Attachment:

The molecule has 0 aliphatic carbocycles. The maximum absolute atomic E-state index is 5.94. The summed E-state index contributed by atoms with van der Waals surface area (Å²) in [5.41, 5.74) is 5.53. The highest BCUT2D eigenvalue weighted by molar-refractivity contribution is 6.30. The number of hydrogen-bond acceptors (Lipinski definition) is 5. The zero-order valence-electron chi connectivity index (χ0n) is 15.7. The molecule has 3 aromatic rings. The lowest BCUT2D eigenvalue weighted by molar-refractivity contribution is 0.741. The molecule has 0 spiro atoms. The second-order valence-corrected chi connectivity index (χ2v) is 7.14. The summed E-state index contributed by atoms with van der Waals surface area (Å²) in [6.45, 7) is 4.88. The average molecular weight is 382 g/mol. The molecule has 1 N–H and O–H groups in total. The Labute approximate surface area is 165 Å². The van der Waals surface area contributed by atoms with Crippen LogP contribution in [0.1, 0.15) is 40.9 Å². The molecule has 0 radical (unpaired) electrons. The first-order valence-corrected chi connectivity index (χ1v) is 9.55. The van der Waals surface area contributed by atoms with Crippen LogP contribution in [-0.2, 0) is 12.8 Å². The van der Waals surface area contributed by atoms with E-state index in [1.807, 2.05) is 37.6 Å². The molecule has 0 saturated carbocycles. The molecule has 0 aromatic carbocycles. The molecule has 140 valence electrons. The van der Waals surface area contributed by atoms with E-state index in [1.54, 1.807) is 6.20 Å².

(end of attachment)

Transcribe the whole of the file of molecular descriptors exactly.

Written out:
The molecule has 0 aliphatic carbocycles. The maximum absolute atomic E-state index is 5.94. The summed E-state index contributed by atoms with van der Waals surface area (Å²) in [5.41, 5.74) is 5.53. The highest BCUT2D eigenvalue weighted by molar-refractivity contribution is 6.30. The number of hydrogen-bond acceptors (Lipinski definition) is 5. The zero-order valence-electron chi connectivity index (χ0n) is 15.7. The molecule has 3 aromatic rings. The lowest BCUT2D eigenvalue weighted by molar-refractivity contribution is 0.741. The molecule has 0 spiro atoms. The second-order valence-corrected chi connectivity index (χ2v) is 7.14. The summed E-state index contributed by atoms with van der Waals surface area (Å²) in [6.45, 7) is 4.88. The average molecular weight is 382 g/mol. The molecule has 1 N–H and O–H groups in total. The Labute approximate surface area is 165 Å². The van der Waals surface area contributed by atoms with Crippen LogP contribution in [0.1, 0.15) is 40.9 Å². The molecule has 0 radical (unpaired) electrons. The first-order valence-corrected chi connectivity index (χ1v) is 9.55. The van der Waals surface area contributed by atoms with Crippen LogP contribution in [-0.2, 0) is 12.8 Å². The van der Waals surface area contributed by atoms with E-state index in [1.807, 2.05) is 37.6 Å². The molecule has 0 saturated carbocycles. The molecule has 0 aromatic carbocycles. The molecule has 140 valence electrons. The van der Waals surface area contributed by atoms with E-state index in [1.54, 1.807) is 6.20 Å².